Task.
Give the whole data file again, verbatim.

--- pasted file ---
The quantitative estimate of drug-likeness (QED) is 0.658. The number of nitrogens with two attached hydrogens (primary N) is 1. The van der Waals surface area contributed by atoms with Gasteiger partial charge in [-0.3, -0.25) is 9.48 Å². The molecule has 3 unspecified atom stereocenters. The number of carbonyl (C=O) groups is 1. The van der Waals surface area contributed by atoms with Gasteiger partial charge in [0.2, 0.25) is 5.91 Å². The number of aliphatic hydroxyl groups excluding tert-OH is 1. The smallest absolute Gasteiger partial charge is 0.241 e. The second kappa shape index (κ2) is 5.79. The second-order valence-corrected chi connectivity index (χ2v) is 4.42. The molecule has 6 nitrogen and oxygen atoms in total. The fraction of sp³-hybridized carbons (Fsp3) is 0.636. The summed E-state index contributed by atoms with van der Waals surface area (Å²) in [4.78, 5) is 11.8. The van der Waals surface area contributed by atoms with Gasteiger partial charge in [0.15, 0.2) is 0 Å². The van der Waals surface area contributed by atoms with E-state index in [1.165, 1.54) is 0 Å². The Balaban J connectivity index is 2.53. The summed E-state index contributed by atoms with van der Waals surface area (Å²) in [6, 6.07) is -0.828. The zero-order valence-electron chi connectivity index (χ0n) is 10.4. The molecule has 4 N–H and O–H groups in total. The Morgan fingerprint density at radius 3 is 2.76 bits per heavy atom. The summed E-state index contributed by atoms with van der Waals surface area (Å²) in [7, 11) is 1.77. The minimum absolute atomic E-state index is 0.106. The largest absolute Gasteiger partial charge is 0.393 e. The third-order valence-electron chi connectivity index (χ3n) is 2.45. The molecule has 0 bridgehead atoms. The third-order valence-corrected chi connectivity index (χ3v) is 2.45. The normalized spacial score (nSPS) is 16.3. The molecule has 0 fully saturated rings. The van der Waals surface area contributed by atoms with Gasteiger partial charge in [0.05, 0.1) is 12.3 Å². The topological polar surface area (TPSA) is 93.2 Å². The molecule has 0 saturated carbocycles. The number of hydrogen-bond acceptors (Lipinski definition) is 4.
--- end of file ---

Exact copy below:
The quantitative estimate of drug-likeness (QED) is 0.658. The number of nitrogens with two attached hydrogens (primary N) is 1. The van der Waals surface area contributed by atoms with Gasteiger partial charge in [-0.3, -0.25) is 9.48 Å². The molecule has 3 unspecified atom stereocenters. The number of carbonyl (C=O) groups is 1. The van der Waals surface area contributed by atoms with Gasteiger partial charge in [0.2, 0.25) is 5.91 Å². The number of aliphatic hydroxyl groups excluding tert-OH is 1. The smallest absolute Gasteiger partial charge is 0.241 e. The second kappa shape index (κ2) is 5.79. The second-order valence-corrected chi connectivity index (χ2v) is 4.42. The molecule has 6 nitrogen and oxygen atoms in total. The fraction of sp³-hybridized carbons (Fsp3) is 0.636. The summed E-state index contributed by atoms with van der Waals surface area (Å²) in [4.78, 5) is 11.8. The van der Waals surface area contributed by atoms with Gasteiger partial charge in [0.15, 0.2) is 0 Å². The van der Waals surface area contributed by atoms with E-state index in [1.165, 1.54) is 0 Å². The Balaban J connectivity index is 2.53. The summed E-state index contributed by atoms with van der Waals surface area (Å²) in [6, 6.07) is -0.828. The zero-order valence-electron chi connectivity index (χ0n) is 10.4. The molecule has 4 N–H and O–H groups in total. The Morgan fingerprint density at radius 3 is 2.76 bits per heavy atom. The summed E-state index contributed by atoms with van der Waals surface area (Å²) in [7, 11) is 1.77. The minimum absolute atomic E-state index is 0.106. The largest absolute Gasteiger partial charge is 0.393 e. The third-order valence-electron chi connectivity index (χ3n) is 2.45. The molecule has 0 bridgehead atoms. The third-order valence-corrected chi connectivity index (χ3v) is 2.45. The normalized spacial score (nSPS) is 16.3. The molecule has 0 fully saturated rings. The van der Waals surface area contributed by atoms with Gasteiger partial charge in [0.05, 0.1) is 12.3 Å². The topological polar surface area (TPSA) is 93.2 Å². The molecule has 0 saturated carbocycles. The number of hydrogen-bond acceptors (Lipinski definition) is 4.